I’m greedy. It’s true.
In the beginning I would sit in the hospital at night and cry in exhaustion and terror over what was happening to Gus. I just wanted to get off this crazy merry-go-round. There were years when the hospital’s ER door was as familiar as our own front door, and it seemed like Gus was constantly being admitted for one malady or another. We would get home, get settled, and go back to be re-admitted. I would have given my right arm to spend a month at home without an admission. Gradually, the years passed and the spaces between the admissions and crises have mercifully grown until they seem like they are no longer right around the next corner. We don’t talk about it at our house – we consider it bad luck – but his last admission was 8 months ago and the one before that we almost made it to a year! But honestly, it never seems like enough. I always want more. I’m greedy like that.
The last 7 months has been an incredible time for Gus. I truly do not know what has happened but suddenly (after 10 or 11 years…) so many things have begun to turn around for him. I see more and more of his personality every day. Chronic pain – definitely the worst issue he faces – has relented quite a bit. I don’t know why but I know that I am beyond thankful. Seeing your child in horrible pain all the time – the kind of pain that infects every aspect of your life until your sweet, happy-go-lucky little boy is sullen and even mean -- is a very slow and awful torture. For no apparent reason, certainly not medication-related, the grip that pain has had on him for so many years has loosened. But I’m greedy. I want NO pain.
We went on our first successful trip EVER a couple weeks ago. We went to the Oley conference in Connecticut so that I could have an exhibit table for Gus Gear there. Previously, travel was not even a possibility because of Gus’ health. Gus is 13 and this was our very first enjoyable overnight adventure. We waited a long time for that. We attempted a short trip last summer and it was a disaster. To put it bluntly, it was an unforgettably horrible experience for the whole family. But whatever has happened in the last several months has made travel possible. It was exhausting for Gus – he has autism and this is a new experience for him so it really takes a lot out of him – but it was great! But I’m greedy. Now, I’m thinking….maybe we could take an actual vacation?
There were many YEARS in the last decade or so when I thought I would not be able to go on simply from sheer exhaustion. Gus has been a terrible sleeper since he was about 2 and autism came into the picture. Poor sleep is a fairly common complaint for autistic kids. But I feel quite confident saying that Gus was somewhat exceptional in this respect. People would ask if I had tried Melatonin for him and I would laugh hysterically (mostly from sleep deprivation). What we were giving him just to get him to sleep are meds generally used for anesthesia. Really. The bedtime med cocktail he was getting was scary. The pharmacy in the hospital often would not dispense all of it when he was inpatient because it was so far outside the normal scope. But, you guessed it, Gus’ sleep has improved. We do probably have a medication change to thank for beginning to turn his sleep around, but I think it only righted the ship for us. Getting us back to shore has been the result of this global improvement Gus has had. I have been able to completely wean him off the scariest of all the meds he was taking and greatly reduce several others. His bedtime cocktail is still pretty far outside the norm even for those with chronic sleep problems. And I am greedy. I want more. I want to see him off most, if not all, of them. It’s greedy. I should just be happy with where we are, and I really am. But I want more.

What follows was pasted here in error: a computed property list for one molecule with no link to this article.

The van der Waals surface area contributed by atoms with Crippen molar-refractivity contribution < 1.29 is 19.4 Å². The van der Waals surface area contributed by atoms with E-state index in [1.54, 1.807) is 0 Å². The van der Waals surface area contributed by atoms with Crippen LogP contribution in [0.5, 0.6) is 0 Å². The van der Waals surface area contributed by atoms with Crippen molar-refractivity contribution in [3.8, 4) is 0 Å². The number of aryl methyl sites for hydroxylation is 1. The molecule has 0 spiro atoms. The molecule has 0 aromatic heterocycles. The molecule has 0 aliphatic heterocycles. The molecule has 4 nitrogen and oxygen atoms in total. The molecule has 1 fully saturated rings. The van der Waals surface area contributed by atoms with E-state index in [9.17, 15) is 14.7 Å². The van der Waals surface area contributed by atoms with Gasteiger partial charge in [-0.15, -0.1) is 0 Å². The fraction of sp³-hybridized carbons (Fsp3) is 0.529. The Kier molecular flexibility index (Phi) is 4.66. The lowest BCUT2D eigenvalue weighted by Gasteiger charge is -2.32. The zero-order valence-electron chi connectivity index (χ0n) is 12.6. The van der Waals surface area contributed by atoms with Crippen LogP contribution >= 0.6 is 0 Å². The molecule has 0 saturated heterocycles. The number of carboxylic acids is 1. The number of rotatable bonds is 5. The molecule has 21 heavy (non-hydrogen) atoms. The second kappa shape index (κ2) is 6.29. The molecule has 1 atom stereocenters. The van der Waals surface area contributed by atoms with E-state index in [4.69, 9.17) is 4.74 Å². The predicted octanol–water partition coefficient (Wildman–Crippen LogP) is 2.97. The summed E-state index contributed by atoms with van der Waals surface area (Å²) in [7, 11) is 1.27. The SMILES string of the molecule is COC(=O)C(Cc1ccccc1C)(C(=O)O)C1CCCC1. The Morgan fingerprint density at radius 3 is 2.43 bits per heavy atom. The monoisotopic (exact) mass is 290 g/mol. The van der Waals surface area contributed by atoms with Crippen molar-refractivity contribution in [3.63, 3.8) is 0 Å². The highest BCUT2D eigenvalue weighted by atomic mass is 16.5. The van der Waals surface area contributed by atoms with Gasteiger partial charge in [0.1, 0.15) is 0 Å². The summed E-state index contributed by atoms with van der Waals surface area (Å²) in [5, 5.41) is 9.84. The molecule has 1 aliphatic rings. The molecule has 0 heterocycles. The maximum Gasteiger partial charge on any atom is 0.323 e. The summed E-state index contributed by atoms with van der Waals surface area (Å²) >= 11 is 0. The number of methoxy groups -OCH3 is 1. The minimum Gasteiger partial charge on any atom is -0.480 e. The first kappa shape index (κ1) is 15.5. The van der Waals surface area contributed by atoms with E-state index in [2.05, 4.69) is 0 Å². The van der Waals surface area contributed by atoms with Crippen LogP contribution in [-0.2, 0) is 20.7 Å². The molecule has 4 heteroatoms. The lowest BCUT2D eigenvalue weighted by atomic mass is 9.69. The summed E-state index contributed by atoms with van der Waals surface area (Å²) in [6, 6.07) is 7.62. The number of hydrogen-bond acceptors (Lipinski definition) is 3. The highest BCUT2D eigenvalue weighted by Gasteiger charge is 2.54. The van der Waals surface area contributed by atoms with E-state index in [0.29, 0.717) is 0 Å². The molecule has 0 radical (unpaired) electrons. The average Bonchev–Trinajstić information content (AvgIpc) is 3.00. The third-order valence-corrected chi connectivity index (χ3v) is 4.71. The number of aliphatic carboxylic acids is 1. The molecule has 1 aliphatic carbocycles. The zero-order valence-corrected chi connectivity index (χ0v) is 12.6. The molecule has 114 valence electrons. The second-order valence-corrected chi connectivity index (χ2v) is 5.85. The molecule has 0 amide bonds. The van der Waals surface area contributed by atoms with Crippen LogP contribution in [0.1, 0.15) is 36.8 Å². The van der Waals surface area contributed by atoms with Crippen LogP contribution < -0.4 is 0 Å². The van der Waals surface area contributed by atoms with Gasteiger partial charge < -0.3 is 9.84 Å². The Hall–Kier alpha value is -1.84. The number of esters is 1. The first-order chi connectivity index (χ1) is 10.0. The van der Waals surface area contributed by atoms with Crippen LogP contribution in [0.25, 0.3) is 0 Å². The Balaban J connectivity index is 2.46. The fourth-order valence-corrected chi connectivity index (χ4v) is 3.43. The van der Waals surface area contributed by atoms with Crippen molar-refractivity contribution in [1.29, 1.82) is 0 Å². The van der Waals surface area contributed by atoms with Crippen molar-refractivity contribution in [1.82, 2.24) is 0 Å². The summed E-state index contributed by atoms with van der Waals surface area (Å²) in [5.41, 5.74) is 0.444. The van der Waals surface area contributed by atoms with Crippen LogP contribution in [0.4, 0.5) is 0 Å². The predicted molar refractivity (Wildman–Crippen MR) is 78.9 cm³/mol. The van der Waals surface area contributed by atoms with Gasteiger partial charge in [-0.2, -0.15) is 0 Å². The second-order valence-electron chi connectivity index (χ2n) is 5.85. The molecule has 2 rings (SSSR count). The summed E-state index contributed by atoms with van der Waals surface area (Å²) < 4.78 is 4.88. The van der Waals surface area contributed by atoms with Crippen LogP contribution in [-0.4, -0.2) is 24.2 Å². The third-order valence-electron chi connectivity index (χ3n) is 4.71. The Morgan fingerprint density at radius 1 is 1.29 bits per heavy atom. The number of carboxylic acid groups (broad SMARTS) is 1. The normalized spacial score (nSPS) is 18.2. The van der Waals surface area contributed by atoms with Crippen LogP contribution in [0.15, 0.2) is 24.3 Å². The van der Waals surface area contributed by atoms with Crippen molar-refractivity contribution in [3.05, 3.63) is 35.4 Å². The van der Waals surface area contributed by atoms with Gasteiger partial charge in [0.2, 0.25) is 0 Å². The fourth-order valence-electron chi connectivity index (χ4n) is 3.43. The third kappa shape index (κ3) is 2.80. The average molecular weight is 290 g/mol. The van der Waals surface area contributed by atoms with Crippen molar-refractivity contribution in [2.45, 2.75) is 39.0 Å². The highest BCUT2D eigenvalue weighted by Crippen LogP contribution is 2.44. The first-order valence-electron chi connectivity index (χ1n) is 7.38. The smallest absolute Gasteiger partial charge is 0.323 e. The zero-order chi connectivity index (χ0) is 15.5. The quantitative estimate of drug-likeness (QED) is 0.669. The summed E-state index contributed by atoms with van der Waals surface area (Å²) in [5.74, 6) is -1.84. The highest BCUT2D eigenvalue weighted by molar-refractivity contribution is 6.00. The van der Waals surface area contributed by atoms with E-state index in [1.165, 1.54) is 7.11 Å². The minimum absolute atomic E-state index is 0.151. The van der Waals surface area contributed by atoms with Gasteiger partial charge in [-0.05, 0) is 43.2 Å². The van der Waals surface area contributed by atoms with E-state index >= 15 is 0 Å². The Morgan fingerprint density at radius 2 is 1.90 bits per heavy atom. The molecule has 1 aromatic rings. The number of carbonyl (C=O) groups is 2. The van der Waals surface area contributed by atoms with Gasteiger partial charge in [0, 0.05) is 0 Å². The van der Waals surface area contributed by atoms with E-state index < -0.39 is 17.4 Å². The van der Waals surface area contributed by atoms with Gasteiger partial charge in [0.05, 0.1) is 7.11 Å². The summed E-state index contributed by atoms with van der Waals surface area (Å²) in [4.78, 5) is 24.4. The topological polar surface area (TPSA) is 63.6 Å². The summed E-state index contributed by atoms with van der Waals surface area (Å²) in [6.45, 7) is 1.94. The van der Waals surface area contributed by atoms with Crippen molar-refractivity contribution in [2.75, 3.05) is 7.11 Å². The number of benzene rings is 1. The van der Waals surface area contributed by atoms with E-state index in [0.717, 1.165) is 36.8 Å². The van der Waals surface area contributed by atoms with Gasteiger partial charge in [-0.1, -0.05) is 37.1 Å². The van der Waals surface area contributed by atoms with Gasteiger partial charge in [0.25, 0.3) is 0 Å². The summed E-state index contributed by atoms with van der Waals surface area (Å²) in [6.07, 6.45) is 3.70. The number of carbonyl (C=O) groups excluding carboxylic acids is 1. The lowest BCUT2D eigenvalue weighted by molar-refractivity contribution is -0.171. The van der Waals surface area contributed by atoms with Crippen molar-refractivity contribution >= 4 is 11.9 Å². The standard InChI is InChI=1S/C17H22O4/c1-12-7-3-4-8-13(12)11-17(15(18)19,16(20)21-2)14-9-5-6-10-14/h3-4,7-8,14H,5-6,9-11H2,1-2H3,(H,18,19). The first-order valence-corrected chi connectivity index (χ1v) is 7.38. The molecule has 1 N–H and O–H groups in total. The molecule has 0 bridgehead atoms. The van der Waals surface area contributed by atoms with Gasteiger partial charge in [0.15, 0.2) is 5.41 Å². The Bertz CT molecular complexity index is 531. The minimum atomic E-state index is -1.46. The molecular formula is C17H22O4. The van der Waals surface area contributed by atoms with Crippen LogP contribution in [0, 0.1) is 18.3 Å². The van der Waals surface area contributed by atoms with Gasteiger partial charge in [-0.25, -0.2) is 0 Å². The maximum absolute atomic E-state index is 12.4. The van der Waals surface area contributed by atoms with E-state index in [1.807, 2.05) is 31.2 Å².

Honestly, a lot of what has happened in 2017 is like a miracle. (Yes, we still deal with intestinal failure, TPN, autism, being non-verbal, et al.) Last year at this time I never could have imagined seeing so many smiles and hearing LAUGHING nearly every day from Gus! We were in a pretty dark place last year without a lot of hope. Now, Gus is able to tolerate instruction and practice in highly non-preferred areas like PT. He is actually feeling good enough to DO things and improve his skill deficits. All the decisions I have made for his care have always been about quality of life and I feel like he finally has some! I don’t know why things have finally improved, but I am so grateful. And greedy. I want MORE.